Lin et al. 2021Declining methane emissions and steady, high leakage rates observed over multiple years in a western US oil/gas production basinFinds a ~7% leakage in Uinta Basin natural gas infrastructure.11/16/2021Nature: Scientific ReportsUniversity of Utah
11
Sargent et al. 2021Majority of US urban natural gas emissions unaccounted for in inventoriesFor six U.S. cities the authors find the fugitive emissions city level distribution pipelines are two to three times the EPA estimate. "....we estimate NG losses from distribution and end use amount to 20 to 36% of all losses from the US NG supply chain, with a total loss rate of 3.3 to 4.7% of NG from well pad to urban consumer, notably larger than the current Environmental Protection Agency estimate of 1.4%"10/25/2021
Proceedings of the National Academy of Sciences
12
Stavert et al. 2021Regional trends and drivers of the global methane budgetAn authoritative assessment of regional and sectoral methane emissions (building on Saunois et al. 2020) finds a major increase in U.S. methane emissions, driven by oil and gas operations. The authors report that "Some regions, including the United States, Central Asia, and Northern Africa, show an acceleration in emissions post 2010 (Figure 5). Both BU and TD methods link the USA post-2010 increase to the Fossil sector (Figure 6) with the GAINS and EDGAR BU estimates indicating a >100% increase in Oil&Gas emissions."9/23/2021Global Change Biology
13
Climate TraceClimate Trace 2020 Global InventoryFinds that the inventory reports on methane emissions from oil and gas operations submitted by countries party to the Paris Climate, including the U.S., only report about half of the emisisons observed by sattelite and other means. "In oil and gas production and refining, among the world’s top countries that submit regular inventories, emissions from oil and gas may collectively be around double (1 billion tons higher than) recent UNFCCC reports." The Climate Trace project rates the "inventory allignment" of the U.S. oil and gas emissions as "low." (See Trace report published by Clean Technica).9/15/2021Climate Trace: The SourceClean TechnicaAxios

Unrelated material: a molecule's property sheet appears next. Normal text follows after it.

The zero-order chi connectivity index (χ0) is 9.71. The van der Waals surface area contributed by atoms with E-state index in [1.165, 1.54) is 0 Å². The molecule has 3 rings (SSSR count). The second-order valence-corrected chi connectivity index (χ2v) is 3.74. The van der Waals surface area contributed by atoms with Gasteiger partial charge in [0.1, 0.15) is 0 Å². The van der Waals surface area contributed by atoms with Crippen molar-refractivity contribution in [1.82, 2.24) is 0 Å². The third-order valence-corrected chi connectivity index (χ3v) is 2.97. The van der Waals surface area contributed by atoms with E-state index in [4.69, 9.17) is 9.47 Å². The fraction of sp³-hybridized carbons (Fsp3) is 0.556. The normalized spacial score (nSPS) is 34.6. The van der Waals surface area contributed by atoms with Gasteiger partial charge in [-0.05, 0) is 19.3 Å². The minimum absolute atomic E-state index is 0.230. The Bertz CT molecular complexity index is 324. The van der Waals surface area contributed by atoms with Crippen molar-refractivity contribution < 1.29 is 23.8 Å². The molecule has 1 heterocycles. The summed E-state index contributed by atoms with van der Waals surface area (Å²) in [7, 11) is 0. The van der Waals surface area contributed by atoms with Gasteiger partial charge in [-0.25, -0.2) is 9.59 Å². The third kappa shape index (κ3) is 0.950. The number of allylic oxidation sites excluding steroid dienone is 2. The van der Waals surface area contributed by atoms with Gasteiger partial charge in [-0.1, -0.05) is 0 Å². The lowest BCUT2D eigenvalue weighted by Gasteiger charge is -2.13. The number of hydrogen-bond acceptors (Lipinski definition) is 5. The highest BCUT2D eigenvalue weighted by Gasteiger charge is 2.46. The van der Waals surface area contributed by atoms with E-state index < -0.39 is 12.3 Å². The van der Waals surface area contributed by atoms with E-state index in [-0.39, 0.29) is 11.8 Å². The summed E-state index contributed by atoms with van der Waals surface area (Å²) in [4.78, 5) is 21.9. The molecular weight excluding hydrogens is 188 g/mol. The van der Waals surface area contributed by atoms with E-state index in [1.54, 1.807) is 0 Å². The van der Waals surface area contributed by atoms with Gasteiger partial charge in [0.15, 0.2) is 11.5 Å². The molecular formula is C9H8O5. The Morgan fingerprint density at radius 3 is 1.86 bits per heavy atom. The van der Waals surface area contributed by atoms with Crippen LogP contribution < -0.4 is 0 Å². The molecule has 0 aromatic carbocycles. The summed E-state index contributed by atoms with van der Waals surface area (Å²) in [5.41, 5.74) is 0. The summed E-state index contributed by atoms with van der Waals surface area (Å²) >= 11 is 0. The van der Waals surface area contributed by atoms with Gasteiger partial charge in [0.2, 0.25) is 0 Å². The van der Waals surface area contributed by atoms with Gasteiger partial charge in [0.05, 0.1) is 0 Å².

14
IPCC AR6 Working Group I, Chapter 5, Canndell et al, 2021
Global Carbon and other Biogeochemical Cycles and Feedbacks Confirms that fossil fuel production in the United States are a key contributor to the surge in global methane levels. Reports that: “Isotopic composition observations and inventory data suggest that concurrent emission changes from both fossil fuels and agriculture are playing roles in the resumed CH4 growth since 2007 (high confidence).” And: “The growth since 2007 is driven by increasing agricultural emissions from East Asia (1997–2017), West Asia (2005–2017), Brazil (1988–2017) and Northern Africa (2005–2017), and fossil fuel exploitations in temperate North America (2010–2017) (Lan et al., 2019; Crippa et al., 2020; Höglund-Isaksson et al., 2020; Jackson et al., 2020; Chandra et al., 2021).”8/9/2021IPCC
15
Irakulis-Loitxate et al. 2021Satellite-based survey of extreme methane emissions in the Permian basin"We use a new class of satellite measurements acquired during several days in 2019 and 2020 to perform the first regional-scale and high-resolution survey of methane sources in the Permian. We find an unexpectedly large number of extreme point sources (37 plumes with emission rates >500 kg hour−1), which account for a range between 31 and 53% of the estimated emissions in the sampled area. Our analysis reveals that new facilities are major emitters in the area, often due to inefficient flaring operations (20% of detections). These results put current practices into question and are relevant to guide emission reduction efforts."6/30/2021Science Advances
16
Dowd et al (forthcoming)Quantifying the contribution of regional methane emissions to the
global methane budget between 2009 and 2018 using the TOMCAT
chemical transport model